Boardwalk Empire may have closed up shop, but Martin Scorsese and Terence Winter are sticking around HBO for awhile longer. The network just ordered to series the still-untitled rock show that the duo is developing with Rolling Stones legend Mick Jagger and Breaking Bad producer George Mastras.

Jagger, who first conceived the show as a feature film and has been developing a television version of the story since 2010, will be lending his real-world rock credibility to the series, which is set in the sex-and-drugs fueled music scene of 1970s New York.

The show stars Bobby Cannavale as Richie Finestra, a record company executive with an uncanny knack for figuring out what’s the next big thing in music, trying to make his way in the brave new world of disco and punk and hoping to revive his record label with some new blood. A life-altering decision rocks his world and the aftermath sends ripples through his relationship with his business partner, played by Parenthood‘s Ray Romano, and his ex-model wife, played by Olivia Wilde in her biggest return to television since she rose to fame on House. As to what that “life-altering decision” might be, you’ll just have to tune in.

Rounding out the cast is Juno Temple, Andrew “Dice” Clay, Ato Essandoh, Max Casella, James Jagger, Jack Quaid, Birgitte Sorenson, P.J. Byrne, J.C.MacKenzie, Bo Dietel, Armen Gary, Robert Funaro and Joe Caniano.

The hour-long drama will help HBO fill out its schedule as some of the channel’s mainstay shows like Boardwalk Empire, The Newsroom and True Blood will all be gone by the end of the year. In addition to the Scorsese-Winter project, HBO also recently announced WestWorld, which will mark Sir Anthony Hopkins’ first regular role on a television show.

A premiere date has not yet been set.

TIME celebrity

Jimmy Kimmel and The Killers Just Wrote This Hilarious Christmas Song

"Joel, The Lump of Coal" is sure to be a holiday classic

The Killers have made an annual tradition of writing a Christmas song and donating the profits to a charity. In the past, they’ve teamed up with Elton John, Dawes and Neil Tennant to write songs, but this year they invited fellow Las Vegas native Jimmy Kimmel to help write a new holiday classic.

Kimmel was flattered by their proposition and showed up to their song-writing session armed with a stack of Christmas sweaters and a notebook full of ideas like writing a Christmas carol around the word YOLO or how “haters gonna hate hate hate.” Luckily, The Killers nixed Kimmel’s song contributions (they wisely kept the Christmas sweaters), and when they started brainstorming for new ideas, they came up with a diamond in the rough: “Joel, the Lump of Coal.”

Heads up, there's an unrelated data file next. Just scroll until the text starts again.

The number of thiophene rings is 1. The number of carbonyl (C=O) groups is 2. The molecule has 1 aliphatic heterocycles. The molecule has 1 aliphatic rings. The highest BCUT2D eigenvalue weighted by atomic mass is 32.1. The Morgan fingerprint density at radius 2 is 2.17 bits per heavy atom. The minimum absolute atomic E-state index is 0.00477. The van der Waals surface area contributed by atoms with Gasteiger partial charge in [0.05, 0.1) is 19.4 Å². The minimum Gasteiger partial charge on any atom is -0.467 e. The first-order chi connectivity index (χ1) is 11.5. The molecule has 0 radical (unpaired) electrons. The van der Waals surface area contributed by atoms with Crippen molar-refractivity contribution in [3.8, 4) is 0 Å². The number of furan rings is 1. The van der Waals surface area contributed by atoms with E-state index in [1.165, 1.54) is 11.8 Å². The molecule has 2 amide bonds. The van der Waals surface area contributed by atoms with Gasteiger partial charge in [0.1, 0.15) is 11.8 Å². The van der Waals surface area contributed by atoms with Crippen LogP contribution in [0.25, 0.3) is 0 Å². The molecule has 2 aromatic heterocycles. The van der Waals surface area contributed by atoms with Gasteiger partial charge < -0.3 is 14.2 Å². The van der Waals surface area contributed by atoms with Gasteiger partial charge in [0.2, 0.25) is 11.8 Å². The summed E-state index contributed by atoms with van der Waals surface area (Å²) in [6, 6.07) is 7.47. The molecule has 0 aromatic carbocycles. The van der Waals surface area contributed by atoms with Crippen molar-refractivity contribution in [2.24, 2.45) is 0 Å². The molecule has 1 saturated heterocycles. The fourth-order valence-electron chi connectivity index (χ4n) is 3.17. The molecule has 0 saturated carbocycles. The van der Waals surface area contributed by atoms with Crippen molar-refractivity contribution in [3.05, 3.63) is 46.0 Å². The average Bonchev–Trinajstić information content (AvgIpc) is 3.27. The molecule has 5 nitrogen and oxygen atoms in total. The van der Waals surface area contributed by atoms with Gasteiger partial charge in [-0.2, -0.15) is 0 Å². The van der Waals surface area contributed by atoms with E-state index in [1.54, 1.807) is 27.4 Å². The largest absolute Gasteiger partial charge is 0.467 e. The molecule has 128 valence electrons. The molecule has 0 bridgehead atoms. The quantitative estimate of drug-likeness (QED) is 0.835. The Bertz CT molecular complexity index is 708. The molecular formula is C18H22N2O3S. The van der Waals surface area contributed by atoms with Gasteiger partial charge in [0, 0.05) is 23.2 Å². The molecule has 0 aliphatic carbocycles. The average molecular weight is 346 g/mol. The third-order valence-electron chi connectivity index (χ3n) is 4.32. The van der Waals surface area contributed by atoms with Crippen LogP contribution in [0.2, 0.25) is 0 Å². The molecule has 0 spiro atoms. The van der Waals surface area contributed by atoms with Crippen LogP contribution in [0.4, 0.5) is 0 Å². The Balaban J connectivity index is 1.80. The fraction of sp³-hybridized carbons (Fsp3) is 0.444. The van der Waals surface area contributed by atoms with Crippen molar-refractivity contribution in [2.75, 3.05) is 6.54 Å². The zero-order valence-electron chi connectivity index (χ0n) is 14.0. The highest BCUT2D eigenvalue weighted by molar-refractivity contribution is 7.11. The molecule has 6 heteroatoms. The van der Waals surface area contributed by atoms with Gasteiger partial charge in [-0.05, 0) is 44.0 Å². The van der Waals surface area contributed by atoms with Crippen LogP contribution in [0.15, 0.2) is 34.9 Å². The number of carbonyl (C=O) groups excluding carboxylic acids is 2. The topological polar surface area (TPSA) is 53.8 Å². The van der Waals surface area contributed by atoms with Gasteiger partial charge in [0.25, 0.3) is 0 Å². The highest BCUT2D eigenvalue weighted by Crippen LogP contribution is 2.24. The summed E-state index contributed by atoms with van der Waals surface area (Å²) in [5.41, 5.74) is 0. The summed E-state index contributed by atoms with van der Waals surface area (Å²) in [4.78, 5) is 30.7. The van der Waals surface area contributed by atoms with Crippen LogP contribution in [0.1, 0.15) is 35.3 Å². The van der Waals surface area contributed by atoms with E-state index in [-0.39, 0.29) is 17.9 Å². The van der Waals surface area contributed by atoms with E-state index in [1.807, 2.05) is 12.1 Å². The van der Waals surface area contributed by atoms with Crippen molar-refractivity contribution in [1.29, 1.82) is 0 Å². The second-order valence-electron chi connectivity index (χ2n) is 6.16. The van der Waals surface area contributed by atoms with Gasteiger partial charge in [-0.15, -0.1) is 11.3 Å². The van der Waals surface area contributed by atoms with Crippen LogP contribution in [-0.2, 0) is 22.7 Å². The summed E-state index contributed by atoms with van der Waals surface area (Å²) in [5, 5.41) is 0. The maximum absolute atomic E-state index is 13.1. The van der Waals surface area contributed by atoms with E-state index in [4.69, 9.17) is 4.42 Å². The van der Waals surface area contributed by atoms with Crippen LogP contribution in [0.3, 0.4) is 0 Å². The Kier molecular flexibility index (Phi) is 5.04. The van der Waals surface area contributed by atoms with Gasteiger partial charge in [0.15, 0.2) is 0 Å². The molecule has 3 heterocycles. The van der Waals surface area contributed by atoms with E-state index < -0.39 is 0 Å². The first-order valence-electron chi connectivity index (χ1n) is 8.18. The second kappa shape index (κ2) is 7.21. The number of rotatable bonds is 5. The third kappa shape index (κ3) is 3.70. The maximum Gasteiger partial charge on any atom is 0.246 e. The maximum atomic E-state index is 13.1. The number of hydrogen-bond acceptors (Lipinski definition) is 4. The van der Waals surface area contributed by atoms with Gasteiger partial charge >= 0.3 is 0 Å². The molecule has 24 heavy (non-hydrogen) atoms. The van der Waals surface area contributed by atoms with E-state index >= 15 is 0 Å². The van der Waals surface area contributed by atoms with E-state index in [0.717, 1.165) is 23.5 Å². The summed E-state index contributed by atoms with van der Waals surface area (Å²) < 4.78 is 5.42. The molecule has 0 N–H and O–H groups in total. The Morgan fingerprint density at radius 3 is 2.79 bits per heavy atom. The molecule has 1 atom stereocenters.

It’s a heartwarming tale of a lucky lump of coal that was chosen by Santa to fill the stocking of a naughty little boy and instead became a touching holiday lesson for all to share. It just might bring a tear to your eye.

“Joel, the Lump of Coal” is available for purchase on iTunes, and all proceeds go the (RED) campaign, a global fund to fight AIDS.

WATCH: Meghan Trainor Performs Thanksgiving Songs on Jimmy Kimmel Live

Read next: This Is the Most Popular Christmas Song Ever

TIME Music

Listen to Two Lana Del Rey ‘Big Eyes’ Tracks

British Fashion Awards - Red Carpet Arrivals
Lana del Rey attends the British Fashion Awards at London Coliseum on December 1, 2014 in London, England. Pascal Le Segretain—Getty Images

The Tim Burton film gets a soundtrack song from the alt-pop siren

Updated with full audio

Many people think Lana Del Rey was robbed when the Oscars failed to recognize — or even nominate — her contribution to The Great Gatsby soundtrack “Young and Beautiful.” Now she’s giving the Oscars another chance to recognize her morose genius with the title track for Tim Burton’s forthcoming film, Big Eyes.

Based on the minute-long preview that has been released, Del Rey’s song is inspired by the sounds of the ’50s and ’60s era captured in Burton’s biopic of American artist Margaret Keane, whose iconic paintings of big-eyed children were falsely attributed to her husband, Walter.

Del Rey’s “Big Eyes” will appear halfway through the movie, according to THR, with her second contribution, “I Can Fly”, rolling during the credits. With two songs in the running, start marking your Oscar ballots now — Del Rey is aiming for the win.

Big Eyes opens Christmas Day.

“Big Eyes”

“I Can Fly”

(both via Direct Lyrics)

TIME Sports

Football Head Impacts Can Cause Brain Changes Even Without Concussion

Tetra Images - Erik Isakson—Getty Images/Brand X

New study looks at high school athletes